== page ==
He clears his throat and his hand disappears into his hair. Again. Maybe he's got lice or something. "I'm James!" he suddenly speaks. "I don't think I've mentioned that."

James. That's a nice name. That's a really nice name. An old classic, always on the lists of Top Babies Names, which she regularly checks for Reasons.

"No, you haven't. Do you go by Jim? Jamie? Jocko?"


"I knew a guy once."

"I go by neither, but I will definitely reconsider Jocko now."

She grins at him; he ruffles his hair once more. "And you are?"

"Injured." She sneaks a peek at her watch, "And late. I've got to go."

"Got a hot date?"

"As a matter of fact, I do. As soon as I get home I intend to hop in bed with Andy Pandy."

"Andy Pandy? So you like senior citizens then," he jokes.

She bites her bottom lip, withholding a smile off her face. She's not eager on leaving but she fancies herself an Occasional Adult who takes her responsibilities seriously and she already made a commitment to Lizzie.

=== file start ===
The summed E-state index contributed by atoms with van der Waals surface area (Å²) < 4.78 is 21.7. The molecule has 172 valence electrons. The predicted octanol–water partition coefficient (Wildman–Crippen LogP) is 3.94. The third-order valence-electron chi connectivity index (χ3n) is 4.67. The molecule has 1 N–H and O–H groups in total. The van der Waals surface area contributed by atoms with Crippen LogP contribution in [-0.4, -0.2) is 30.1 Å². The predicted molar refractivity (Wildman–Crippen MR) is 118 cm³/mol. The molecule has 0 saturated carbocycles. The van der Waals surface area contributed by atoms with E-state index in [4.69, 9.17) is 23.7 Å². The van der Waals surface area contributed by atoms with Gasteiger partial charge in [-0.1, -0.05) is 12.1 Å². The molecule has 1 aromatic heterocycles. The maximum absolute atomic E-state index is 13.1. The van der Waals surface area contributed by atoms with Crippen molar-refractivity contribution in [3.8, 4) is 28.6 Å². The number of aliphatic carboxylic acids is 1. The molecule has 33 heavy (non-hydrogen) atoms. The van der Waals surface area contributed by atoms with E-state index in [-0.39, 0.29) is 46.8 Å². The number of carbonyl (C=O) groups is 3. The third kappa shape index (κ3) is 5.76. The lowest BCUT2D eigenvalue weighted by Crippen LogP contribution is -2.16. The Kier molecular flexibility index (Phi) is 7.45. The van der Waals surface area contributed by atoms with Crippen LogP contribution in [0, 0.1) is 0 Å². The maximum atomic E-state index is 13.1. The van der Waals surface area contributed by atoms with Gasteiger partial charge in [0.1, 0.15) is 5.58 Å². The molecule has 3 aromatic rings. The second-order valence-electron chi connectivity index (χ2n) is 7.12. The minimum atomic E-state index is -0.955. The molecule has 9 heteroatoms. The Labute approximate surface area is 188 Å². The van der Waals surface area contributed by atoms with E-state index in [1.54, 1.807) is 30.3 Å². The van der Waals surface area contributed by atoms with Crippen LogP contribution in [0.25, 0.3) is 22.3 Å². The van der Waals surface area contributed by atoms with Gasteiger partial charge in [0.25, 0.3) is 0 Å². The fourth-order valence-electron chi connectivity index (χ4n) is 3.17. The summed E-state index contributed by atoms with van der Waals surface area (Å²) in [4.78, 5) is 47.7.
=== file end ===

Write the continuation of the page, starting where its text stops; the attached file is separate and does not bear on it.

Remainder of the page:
"Mary, could you call a–?" she looks to her right where Mary hasn't been standing for a while now. Not that she's noticed.

"Must be an epidemic, " James quips. "First Sirius, now Mary."

"Your mates' name is Sirius? Like the baby from the Planet of the Apes?"

"Exactly like that. He'd love that analogy."

They stand there staring at each other, and Lily wishes she could forget about the pharmacy and the line of customers who will wait for her from the early morning because it's flu season, and forget about her aching body, and that she really doesn't know this guy, and that no matter how fit he is, he still decked her.

"Can I?" he asks a bit sheepishly, pointing at her face.

"What for?"